The government says at least 150,000 children were born with birth defects, largely from exposure to dioxin
One-year-old Cu Huy Anh, left, with his twin brother at the Bo De pagoda, where dozens of children and teens with disabilities are cared for by a team of volunteers (AFP photo/Hoang Dinh Nam)
The six-day-old baby with excessive fluid on the brain was left outside an orphanage in Hanoi – just one of thousands of disabled children to have been abandoned in Vietnam.
The communist country of 89 million has some of the highest rates of child disability in the world – the legacy of decades of war, including use of defoliant Agent Orange – but experts say it is not equipped to provide adequate care.
At the Bo De Pagoda orphanage, where the baby was abandoned last week, dozens of disabled children – from teenagers with Down Syndrome to two-month-old blind babies – are cared for by a team of 34 volunteers.
"The parents leave the kids at the pagoda gate or abandon them at hospitals. With the more severely disabled ones, the families bring them here when they simply can't care for them anymore," volunteer Nguyen Thi Thanh Hue said.
Hanoi says up to three million Vietnamese people were exposed to dioxin in Agent Orange, and that one million suffer grave health repercussions today, including at least 150,000 children born with birth defects.
Disabled children are among the most marginalized in the world, facing bullying and other discrimination, according to a UN report released today in the Vietnamese city of Danang, a dioxin "hotspot" where victim groups say rates of cancer and birth deformities are higher than the national average.
Vietnam has roughly 20,000 children in institutional care and over half are disabled, according to UN Children's Fund (UNICEF) executive director Anthony Lake.
"Kids in institutions simply aren't getting the kind of stimulus and, I don't want to sound too sentimental, but love, that allows the brain to develop for the rest of their lives," he said.
Even outside of institutional care, life is a daily struggle for Vietnam's disabled children.
Linh Chi's family says her grandfather was exposed to Agent Orange during the war.
She was born with no limbs and is often stared at and sometimes bullied at school.
"I just wish our community could pay her a bit of attention. It would boost her self-esteem. Now she feels so different from everyone else," her mother Trinh Ngoc Thuy said by telephone from Yen Bai province where they live.
"I really find it hard to answer her questions like: why am I like this? Why don't I have arms and legs? When will my arms get longer?" she said.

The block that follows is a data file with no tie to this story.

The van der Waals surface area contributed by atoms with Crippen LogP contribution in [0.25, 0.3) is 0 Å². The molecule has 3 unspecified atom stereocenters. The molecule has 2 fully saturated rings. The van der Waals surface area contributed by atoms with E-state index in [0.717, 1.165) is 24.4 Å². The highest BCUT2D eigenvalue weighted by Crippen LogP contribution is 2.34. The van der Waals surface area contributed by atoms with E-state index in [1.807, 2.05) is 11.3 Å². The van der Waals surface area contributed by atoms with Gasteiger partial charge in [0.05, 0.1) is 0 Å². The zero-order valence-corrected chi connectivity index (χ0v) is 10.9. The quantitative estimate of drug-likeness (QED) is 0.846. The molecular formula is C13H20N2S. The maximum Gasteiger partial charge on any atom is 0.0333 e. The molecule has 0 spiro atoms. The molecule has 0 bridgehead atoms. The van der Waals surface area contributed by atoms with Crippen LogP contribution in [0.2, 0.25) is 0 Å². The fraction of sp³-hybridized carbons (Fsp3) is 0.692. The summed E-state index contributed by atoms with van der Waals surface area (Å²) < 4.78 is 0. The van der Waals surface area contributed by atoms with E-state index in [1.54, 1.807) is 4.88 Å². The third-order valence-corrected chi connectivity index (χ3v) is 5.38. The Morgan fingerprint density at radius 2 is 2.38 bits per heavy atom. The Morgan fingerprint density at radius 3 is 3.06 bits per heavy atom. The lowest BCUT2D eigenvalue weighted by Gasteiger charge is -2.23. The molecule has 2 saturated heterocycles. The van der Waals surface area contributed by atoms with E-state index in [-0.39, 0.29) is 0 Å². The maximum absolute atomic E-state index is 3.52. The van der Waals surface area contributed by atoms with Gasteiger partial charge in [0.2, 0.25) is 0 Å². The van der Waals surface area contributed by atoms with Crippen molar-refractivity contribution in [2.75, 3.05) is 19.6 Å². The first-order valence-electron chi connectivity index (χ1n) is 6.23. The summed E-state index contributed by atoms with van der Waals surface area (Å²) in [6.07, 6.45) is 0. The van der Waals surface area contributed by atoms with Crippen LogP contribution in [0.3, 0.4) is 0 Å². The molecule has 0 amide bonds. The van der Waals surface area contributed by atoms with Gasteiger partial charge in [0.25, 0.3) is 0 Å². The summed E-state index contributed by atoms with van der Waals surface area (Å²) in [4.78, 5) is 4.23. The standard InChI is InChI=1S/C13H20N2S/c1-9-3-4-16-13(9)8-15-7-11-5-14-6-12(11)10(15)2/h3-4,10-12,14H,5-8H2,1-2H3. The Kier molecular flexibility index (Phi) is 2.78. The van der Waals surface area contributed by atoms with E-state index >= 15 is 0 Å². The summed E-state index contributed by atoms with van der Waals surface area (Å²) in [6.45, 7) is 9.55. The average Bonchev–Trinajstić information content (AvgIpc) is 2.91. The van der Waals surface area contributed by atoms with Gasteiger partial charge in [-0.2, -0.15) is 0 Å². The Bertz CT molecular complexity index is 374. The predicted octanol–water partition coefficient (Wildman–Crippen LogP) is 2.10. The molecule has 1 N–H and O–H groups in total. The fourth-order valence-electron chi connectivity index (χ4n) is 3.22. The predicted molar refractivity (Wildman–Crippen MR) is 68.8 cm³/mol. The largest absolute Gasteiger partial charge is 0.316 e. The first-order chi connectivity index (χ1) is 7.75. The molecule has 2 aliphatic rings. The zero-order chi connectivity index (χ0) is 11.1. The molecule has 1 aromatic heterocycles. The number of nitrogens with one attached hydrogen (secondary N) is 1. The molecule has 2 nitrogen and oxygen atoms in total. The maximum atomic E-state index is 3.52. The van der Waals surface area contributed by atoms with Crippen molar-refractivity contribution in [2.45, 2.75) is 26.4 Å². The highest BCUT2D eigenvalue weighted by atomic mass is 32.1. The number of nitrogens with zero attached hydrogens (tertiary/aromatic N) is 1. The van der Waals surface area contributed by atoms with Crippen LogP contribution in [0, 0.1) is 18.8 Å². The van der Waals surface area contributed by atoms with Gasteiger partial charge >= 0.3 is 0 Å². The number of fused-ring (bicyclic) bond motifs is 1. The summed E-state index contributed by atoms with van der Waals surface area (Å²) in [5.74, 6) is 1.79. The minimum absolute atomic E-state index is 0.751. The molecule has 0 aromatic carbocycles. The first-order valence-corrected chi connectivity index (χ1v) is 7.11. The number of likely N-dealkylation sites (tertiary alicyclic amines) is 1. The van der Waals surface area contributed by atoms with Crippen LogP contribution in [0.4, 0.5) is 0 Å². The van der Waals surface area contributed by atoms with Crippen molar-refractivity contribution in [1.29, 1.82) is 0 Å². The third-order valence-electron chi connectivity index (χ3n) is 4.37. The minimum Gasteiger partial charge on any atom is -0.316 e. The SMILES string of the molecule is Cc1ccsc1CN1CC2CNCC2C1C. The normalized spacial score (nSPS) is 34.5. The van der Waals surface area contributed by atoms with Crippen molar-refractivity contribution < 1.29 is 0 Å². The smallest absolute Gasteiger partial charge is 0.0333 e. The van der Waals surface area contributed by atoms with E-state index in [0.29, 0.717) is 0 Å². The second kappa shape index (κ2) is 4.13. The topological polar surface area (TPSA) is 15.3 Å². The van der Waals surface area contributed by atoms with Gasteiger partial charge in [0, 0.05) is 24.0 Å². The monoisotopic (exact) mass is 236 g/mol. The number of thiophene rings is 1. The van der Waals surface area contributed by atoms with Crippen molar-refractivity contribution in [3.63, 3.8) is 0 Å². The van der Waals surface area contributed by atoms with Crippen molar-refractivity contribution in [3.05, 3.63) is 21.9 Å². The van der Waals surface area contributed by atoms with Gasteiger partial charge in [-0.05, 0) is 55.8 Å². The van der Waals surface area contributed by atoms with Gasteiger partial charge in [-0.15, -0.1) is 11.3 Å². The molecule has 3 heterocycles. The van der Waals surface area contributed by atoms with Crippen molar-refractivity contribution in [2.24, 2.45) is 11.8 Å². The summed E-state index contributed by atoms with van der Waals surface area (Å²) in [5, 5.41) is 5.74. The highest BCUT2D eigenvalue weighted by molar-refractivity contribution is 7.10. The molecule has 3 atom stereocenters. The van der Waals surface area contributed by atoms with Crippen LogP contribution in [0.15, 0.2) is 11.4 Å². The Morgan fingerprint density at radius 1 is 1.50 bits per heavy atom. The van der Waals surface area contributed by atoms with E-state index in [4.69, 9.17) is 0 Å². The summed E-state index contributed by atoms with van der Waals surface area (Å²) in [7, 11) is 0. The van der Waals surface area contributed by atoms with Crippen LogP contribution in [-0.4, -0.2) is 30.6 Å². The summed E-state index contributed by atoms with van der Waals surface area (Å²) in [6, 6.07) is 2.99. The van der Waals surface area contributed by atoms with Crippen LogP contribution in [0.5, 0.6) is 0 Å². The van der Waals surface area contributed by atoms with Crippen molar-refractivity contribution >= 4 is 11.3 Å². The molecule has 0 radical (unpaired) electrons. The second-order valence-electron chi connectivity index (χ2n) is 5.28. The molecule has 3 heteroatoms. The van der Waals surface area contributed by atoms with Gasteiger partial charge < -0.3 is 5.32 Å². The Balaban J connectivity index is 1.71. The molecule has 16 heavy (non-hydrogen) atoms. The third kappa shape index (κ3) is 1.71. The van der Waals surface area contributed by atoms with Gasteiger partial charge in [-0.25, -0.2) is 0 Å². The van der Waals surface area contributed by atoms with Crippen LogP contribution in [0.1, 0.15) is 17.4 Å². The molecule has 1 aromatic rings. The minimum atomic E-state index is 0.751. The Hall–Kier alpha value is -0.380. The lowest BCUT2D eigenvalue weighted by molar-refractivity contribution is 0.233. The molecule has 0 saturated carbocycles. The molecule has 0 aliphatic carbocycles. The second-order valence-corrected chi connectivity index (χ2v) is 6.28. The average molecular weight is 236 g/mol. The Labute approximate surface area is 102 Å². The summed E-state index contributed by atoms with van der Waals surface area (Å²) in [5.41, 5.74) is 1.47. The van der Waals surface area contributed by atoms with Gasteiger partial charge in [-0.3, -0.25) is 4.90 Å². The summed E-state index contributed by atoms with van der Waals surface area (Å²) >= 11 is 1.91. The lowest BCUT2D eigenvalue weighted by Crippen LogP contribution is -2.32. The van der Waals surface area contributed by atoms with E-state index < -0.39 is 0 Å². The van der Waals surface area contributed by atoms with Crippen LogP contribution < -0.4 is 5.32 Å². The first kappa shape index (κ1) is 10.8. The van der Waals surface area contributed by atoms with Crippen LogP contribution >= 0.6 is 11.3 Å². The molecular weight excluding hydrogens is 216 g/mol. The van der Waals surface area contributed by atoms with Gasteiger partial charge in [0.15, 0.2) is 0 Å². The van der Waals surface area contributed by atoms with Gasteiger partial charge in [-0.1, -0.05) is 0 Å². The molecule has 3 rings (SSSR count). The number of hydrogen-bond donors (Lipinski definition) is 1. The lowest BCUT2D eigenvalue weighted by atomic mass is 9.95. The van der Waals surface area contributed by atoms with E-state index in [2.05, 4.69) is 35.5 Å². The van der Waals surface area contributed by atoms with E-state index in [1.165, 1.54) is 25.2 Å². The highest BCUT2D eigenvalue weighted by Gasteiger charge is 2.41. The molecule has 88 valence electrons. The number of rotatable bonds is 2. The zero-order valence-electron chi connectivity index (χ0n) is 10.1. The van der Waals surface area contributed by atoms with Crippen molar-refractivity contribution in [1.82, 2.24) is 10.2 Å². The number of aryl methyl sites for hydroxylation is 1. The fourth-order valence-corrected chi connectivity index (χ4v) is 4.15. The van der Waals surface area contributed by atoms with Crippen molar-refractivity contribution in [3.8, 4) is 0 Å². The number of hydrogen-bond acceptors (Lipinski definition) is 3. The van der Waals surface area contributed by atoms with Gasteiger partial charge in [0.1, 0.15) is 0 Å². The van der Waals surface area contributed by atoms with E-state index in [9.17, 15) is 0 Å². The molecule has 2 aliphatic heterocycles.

The family has received minimal support from Vietnamese authorities and says surviving on their joint income – she and her husband both work – of four million dong (US$190) a month is hard.
Caring for a child with a disability places "an incredible burden" on families, UNICEF's Lake said.
The UN report argues the solution is to change attitudes to disability and support families to help include them in society rather than to institutionalize children.
"There is no group of children who are not just left behind but nearly invisible as much as children with disabilities," Lake said.
UNICEF has a pilot scheme in Danang to provide day care to children with disabilities, which if successful could be expanded.
The communist government has publicly committed to action to help the country's disabled population, which it says numbers 6.7 million but does not break down into age groups.
Vietnam, which has signed but not ratified the UN convention on the rights of persons with disabilities, is also looking at piloting cash benefits to support families with disabled children next year, Lake said.
In the meantime, families must cover costs and take on the burden of care – such as that of Nguyen Phuong Anh, who has "Osteogenesis Imperfecta" or "brittle bone disease," which has left her wheelchair bound.
Phuong Anh's mother gave up her job to care for her disabled daughter, and has literally become "her legs" in order to allow the 16-year-old to attend a normal state-run school and live a full and active life.
"It is still hard because... the facilities and the platform at public school are not made for people in wheelchairs. That's a fact in Vietnam and I just really hope for that to change," she said.
Phuong Anh recently appeared as a contestant on Vietnam's version of the Got Talent television show and said she hopes to use her local celebrity status to change attitudes in her country.
"The most important thing is for other people to treat us equally," she said. AFP
The real backbone of the Church in Asia (and the rest of the world, for that matter) is Christian mothers. We have brought this series on the Catholic Church’s unsung heroines to you FREE.
Share your comments